Most scientists are great folks. They pay their taxes regularly, buy fundraising chocolates from schoolchildren, and go to great lengths to ensure that their science is as honest and accurate as possible. These are all essential parts of being a scientist.
But occasionally there is a bad apple, a renegade who doesn’t want to play by the rules. These Lance Armstrongs of the science world are not content with putting in all that hard work, and instead try to pull the wool over our eyes. Luckily, these scientific tricksters are usually caught out with the fullness of time.
#1 Alan Sokal convinced an academic journal to publish gibberish
I can’t decide whether this guy is a troublemaker or a legend. Alan Sokal is a Physics Professor at New York University, noted for his published work in statistical mechanics, quantum field theory, mathematical physics, and computational physics. No, that’s not the gibberish I was talking about ‒ those are all perfectly legitimate fields that have all contributed truckloads to what we know about the Universe.
But one field of research ‒ at least in Sokal’s view ‒ was not pulling its weight. The 1990s saw the rise of scientific postmodernism, a branch of philosophy that, among other things, seemed to decide that scientific enquiry could never be truly objective. Sokal, a self-confessed “stodgy old scientist,” wasn’t impressed with these conclusions, and strongly believed these postmodernists were speaking worthless self-congratulatory nonsense. And, funnily enough, they were looking for new article submissions.
In May 1996, the academic journal Social Text published “Transgressing the Boundaries: Towards a Transformative Hermeneutics of Quantum Gravity.” Written by Alan Sokal. I don’t understand that title, and neither did he. In the author’s own words, the article was “liberally salted with nonsense” and “a pastiche […] held together by vague rhetoric.” In nearly 6000 hilariously incomprehensible words, Sokal claims, among other things, that quantum gravity is a social construct with important left-wing political implications.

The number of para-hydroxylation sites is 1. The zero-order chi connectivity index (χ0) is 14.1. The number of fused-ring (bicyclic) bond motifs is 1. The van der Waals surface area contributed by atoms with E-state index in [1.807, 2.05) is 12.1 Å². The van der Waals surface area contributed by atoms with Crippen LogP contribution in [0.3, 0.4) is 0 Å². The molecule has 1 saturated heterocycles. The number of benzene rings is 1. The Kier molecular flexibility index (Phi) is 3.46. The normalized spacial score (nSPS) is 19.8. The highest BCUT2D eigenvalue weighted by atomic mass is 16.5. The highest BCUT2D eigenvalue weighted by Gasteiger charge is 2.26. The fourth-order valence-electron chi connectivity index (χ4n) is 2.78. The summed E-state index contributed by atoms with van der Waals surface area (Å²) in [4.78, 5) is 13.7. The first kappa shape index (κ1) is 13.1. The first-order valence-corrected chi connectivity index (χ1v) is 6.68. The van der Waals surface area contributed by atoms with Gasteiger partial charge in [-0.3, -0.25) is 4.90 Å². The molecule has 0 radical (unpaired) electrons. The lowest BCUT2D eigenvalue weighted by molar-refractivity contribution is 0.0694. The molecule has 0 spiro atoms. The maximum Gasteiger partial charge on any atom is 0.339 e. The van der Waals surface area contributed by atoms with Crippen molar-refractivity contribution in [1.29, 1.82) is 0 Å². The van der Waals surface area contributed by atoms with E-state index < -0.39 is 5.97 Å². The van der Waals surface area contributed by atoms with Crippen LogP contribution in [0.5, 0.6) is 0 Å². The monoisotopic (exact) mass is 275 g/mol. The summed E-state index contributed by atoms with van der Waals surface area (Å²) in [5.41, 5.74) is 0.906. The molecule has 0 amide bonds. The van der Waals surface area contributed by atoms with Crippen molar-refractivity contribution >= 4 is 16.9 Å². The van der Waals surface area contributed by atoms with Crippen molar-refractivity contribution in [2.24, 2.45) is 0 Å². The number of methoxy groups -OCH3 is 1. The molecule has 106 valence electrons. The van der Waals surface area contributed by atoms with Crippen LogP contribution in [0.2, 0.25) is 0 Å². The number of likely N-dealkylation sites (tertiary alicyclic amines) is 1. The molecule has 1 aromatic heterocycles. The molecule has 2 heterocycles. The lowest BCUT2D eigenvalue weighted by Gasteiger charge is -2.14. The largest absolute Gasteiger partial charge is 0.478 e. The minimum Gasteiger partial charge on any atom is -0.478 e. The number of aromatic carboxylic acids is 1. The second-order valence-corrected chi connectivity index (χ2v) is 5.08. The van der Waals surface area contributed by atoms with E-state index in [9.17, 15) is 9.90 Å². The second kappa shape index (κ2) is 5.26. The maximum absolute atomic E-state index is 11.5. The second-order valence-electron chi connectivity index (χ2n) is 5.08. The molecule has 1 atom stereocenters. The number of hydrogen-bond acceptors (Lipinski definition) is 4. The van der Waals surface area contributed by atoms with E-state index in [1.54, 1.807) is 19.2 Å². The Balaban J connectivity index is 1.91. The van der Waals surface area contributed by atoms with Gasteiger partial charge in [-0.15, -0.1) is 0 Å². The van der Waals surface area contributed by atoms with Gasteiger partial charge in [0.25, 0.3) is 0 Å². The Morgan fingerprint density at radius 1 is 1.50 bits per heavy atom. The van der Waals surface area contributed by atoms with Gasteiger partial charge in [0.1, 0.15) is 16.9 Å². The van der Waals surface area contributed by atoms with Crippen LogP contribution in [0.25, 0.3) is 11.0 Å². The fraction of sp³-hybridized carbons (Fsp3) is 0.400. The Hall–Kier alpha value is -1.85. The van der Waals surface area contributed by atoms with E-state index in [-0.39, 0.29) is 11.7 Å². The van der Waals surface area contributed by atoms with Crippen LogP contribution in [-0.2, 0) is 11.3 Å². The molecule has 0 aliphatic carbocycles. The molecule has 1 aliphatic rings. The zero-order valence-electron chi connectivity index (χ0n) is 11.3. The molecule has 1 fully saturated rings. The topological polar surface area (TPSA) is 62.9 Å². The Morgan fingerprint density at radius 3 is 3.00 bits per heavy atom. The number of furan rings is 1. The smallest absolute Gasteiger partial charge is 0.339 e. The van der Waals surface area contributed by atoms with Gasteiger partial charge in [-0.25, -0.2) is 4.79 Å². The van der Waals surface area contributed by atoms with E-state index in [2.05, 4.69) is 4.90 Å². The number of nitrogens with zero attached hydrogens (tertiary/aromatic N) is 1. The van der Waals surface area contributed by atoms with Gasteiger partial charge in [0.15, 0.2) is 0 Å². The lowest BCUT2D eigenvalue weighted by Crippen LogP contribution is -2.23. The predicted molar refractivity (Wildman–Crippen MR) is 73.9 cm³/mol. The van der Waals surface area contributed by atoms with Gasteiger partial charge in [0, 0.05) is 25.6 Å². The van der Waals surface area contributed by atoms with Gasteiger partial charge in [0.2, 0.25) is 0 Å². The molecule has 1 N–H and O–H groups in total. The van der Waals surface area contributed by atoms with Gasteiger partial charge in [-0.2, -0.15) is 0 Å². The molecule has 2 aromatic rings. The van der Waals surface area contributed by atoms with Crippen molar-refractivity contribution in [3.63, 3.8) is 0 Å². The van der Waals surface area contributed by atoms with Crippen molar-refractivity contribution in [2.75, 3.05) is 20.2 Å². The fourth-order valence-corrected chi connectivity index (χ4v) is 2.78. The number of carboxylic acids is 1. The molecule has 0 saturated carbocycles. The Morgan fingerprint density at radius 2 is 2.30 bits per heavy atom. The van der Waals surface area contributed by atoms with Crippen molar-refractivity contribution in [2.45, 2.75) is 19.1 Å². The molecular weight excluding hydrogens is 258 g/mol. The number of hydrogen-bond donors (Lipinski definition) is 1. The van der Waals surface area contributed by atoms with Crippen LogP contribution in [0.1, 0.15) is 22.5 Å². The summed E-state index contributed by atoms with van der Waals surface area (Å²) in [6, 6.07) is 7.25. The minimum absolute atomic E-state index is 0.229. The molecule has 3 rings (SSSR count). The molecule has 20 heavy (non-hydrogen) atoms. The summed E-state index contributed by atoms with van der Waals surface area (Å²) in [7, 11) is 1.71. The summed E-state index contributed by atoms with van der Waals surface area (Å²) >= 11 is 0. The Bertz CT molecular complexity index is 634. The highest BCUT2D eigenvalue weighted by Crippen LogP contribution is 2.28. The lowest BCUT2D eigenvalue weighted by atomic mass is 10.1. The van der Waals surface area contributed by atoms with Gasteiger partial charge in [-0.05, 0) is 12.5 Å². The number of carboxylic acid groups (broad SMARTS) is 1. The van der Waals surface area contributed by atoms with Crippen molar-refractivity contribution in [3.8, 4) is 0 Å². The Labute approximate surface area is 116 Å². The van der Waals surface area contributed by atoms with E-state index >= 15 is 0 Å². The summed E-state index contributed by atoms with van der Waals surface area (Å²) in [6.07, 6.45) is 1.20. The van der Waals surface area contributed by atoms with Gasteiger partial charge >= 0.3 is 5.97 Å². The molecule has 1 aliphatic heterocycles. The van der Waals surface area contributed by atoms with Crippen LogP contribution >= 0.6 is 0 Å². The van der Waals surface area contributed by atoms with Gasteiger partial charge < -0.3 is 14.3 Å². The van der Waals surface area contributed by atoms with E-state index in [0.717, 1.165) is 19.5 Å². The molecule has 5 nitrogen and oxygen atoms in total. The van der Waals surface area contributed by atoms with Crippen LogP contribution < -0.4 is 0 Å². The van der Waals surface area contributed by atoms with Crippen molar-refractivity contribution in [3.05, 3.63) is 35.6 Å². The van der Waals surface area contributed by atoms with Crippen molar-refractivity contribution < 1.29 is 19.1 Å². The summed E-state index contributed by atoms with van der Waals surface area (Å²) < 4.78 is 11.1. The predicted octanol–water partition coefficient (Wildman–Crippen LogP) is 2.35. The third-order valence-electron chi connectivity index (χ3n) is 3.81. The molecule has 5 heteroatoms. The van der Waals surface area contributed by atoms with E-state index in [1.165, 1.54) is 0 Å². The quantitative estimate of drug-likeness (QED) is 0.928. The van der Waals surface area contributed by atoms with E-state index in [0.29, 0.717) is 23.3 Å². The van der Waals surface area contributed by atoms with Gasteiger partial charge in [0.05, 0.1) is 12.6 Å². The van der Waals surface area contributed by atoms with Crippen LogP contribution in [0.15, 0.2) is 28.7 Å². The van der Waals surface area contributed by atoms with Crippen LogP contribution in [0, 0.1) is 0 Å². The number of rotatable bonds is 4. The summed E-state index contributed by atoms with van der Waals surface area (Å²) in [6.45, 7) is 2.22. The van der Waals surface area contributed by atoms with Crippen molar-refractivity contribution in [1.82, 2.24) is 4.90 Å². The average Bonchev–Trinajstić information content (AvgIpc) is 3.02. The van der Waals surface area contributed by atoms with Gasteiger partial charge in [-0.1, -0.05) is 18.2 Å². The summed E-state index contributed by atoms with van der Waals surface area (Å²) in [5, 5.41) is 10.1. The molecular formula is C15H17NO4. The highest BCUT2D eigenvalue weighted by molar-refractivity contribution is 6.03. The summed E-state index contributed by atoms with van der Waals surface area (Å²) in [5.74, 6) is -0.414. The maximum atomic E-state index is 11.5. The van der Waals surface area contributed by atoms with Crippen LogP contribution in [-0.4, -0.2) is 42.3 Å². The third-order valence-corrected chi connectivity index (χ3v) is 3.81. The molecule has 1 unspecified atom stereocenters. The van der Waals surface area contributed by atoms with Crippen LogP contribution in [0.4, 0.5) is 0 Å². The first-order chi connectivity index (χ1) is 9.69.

Sokal even included a joke or two:
Just as liberal feminists are frequently content with a minimal agenda of legal and social equality for women and ‘pro-choice’, so liberal (and even some socialist) mathematicians are often content to work within the hegemonic Zermelo–Fraenkel framework (which, reflecting its nineteenth-century liberal origins, already incorporates the axiom of equality) supplemented only by the axiom of choice.
A mathematical joke or two. I should have warned you.
Needless to say, the editors of Social Text lapped it up, every ambagitory word of it. On its surface, the article seemed to agree with their ideologies, so they perused Sokal’s dense mass of Joycean rambling, decided “that looks impressive enough”, and hit PUBLISH, no peer review required. Needless to say, they weren’t happy when Sokal immediately stepped forward to confess the hoax.
#2 Diederik Stapel pulled years of experiments out of his hat
The scientific process is long and exhaustive. Before you can even think about performing an experiment, you must browse the scientific literature, formulate a hypothesis to be tested, and painstakingly develop your methods. When it came to these preliminary steps, senior Dutch researcher Diederik Stapel was a scientific ace. His preparation was so good, in fact, that he began to consider the actual experiments an unnecessary chore.